Health benefits of swimming far outweigh health risks of pee in public pools.
New research confirms what we all feared but few will admit—at least some of us pee in the local swimming pool.
Lindsay Blackstock looked for telltale signs of urine in public pools by searching for traces of artificial sweeteners, specifically acesulfame potassium.
“These sweeteners are consumed widely by the general public in processed foods, they are extremely stable and we don’t metabolize them, so they pass through our bodies and are not completely broken down,” explained the PhD student in analytical and environmental toxicology.
In the first phase of the study published in the journal Environmental Science & Technology Letters, Blackstock and her supervisor, environmental toxicology researcher Xing-Fang Li, tested samples from 29 pools in two Canadian cities. In each case, they found elevated levels of the sweetener.
They then tracked the levels of urine in two public pools—one 830,000 litres and the other 420,000 litres—for three weeks. During that time, the researchers estimated that swimmers deposited 75 litres of urine into the large pool and 30 litres into smaller pool.
Without knowing how many people used the pool or how much the average underwater urinator covertly expels in a session, Blackstock said it’s difficult to say how widespread this practice is.
“We wanted to focus on urine because where there is a fecal incident at a swimming pool, everybody knows about it. The pool has to be evacuated and then shocked,” said Blackstock. “On the other hand, urination in a pool really goes unnoticed and a lot of people might be doing it.”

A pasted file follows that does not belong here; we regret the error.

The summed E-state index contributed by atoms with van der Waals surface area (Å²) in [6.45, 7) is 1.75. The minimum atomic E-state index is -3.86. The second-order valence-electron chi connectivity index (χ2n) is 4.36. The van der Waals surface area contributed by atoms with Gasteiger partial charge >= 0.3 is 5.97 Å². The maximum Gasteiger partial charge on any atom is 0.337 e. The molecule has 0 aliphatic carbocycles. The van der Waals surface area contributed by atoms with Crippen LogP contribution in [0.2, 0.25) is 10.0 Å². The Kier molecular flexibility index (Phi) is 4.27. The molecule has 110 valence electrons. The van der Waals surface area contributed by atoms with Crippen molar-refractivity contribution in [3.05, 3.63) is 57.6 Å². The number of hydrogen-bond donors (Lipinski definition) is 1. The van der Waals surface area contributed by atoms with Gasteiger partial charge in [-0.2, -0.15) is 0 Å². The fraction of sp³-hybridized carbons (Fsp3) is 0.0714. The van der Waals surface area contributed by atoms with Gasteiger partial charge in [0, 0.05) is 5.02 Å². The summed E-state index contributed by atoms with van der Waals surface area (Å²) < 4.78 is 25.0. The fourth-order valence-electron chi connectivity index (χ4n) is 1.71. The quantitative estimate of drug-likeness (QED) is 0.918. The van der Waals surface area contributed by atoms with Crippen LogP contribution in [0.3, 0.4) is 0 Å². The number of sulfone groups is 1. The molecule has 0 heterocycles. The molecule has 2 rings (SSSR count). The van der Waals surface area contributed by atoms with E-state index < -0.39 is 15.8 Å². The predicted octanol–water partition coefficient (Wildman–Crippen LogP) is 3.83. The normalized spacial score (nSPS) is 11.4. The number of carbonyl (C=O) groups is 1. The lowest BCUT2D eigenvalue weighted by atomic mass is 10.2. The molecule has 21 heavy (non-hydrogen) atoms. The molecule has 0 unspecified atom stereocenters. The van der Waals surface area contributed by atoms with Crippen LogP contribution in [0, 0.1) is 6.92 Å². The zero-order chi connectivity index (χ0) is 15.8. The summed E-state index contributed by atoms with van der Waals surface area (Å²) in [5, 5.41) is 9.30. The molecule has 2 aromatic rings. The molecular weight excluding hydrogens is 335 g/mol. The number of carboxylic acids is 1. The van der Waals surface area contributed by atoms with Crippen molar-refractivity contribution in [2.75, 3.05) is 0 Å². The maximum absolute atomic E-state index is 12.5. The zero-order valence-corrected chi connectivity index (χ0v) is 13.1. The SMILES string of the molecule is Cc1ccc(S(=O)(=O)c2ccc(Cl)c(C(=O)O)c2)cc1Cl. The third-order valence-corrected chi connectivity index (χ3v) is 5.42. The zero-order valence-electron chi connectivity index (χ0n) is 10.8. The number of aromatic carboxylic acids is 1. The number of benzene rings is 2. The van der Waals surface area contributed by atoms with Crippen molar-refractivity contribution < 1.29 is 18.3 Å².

And like fecal matter, urine, although largely sterile, can pose a health risk.
Blackstock explained the nitrogen-containing components found in urine, like urea and ammonia, can react with the pool disinfectants to form byproducts such as trichloramine, which have been found to be eye and lung irritants. In fact, prolonged exposure to trichloramine has been linked to occupational asthma in professional swimmers and pool workers.
And while trichloramine can be found in a pool for a variety of reasons, perhaps a reaction between pool chlorine and sweat or certain hygiene products, “a full bladder of those compounds in the pool is really not helping the situation.”
She also said the study was not meant to cast a shadow on disinfectant in pools or scare people out of the pool, noting that swimming is a great form of exercise and recreation and that its health benefits far outweigh the risks.
“Our main message is about public health and good swimming hygiene. Pee in the pool is a simple problem to fix—just don’t do it.”
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